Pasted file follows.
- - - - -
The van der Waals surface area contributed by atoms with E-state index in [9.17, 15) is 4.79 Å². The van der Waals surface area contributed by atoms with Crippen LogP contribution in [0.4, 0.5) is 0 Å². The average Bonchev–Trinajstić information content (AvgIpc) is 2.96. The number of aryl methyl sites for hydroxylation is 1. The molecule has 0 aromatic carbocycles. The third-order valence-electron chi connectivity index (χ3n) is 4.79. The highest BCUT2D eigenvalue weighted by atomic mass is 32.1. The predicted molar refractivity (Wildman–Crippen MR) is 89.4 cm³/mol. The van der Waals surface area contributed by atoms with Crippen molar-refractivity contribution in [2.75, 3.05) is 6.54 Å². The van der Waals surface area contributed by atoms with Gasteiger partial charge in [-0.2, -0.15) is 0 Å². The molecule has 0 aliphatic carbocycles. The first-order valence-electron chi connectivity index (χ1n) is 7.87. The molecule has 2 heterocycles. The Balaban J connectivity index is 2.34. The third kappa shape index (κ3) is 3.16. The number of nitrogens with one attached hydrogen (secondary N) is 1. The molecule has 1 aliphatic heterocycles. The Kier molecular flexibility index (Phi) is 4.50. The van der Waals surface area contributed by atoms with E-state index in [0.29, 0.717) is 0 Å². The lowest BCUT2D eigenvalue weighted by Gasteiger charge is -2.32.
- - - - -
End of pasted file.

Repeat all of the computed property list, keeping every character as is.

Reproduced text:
The van der Waals surface area contributed by atoms with E-state index in [9.17, 15) is 4.79 Å². The van der Waals surface area contributed by atoms with Crippen LogP contribution in [0.4, 0.5) is 0 Å². The average Bonchev–Trinajstić information content (AvgIpc) is 2.96. The number of aryl methyl sites for hydroxylation is 1. The molecule has 0 aromatic carbocycles. The third-order valence-electron chi connectivity index (χ3n) is 4.79. The highest BCUT2D eigenvalue weighted by atomic mass is 32.1. The predicted molar refractivity (Wildman–Crippen MR) is 89.4 cm³/mol. The van der Waals surface area contributed by atoms with Crippen molar-refractivity contribution in [2.75, 3.05) is 6.54 Å². The van der Waals surface area contributed by atoms with Gasteiger partial charge in [-0.2, -0.15) is 0 Å². The molecule has 0 aliphatic carbocycles. The first-order valence-electron chi connectivity index (χ1n) is 7.87. The molecule has 2 heterocycles. The Balaban J connectivity index is 2.34. The third kappa shape index (κ3) is 3.16. The number of nitrogens with one attached hydrogen (secondary N) is 1. The molecule has 1 aliphatic heterocycles. The Kier molecular flexibility index (Phi) is 4.50. The van der Waals surface area contributed by atoms with E-state index in [0.29, 0.717) is 0 Å². The lowest BCUT2D eigenvalue weighted by Gasteiger charge is -2.32.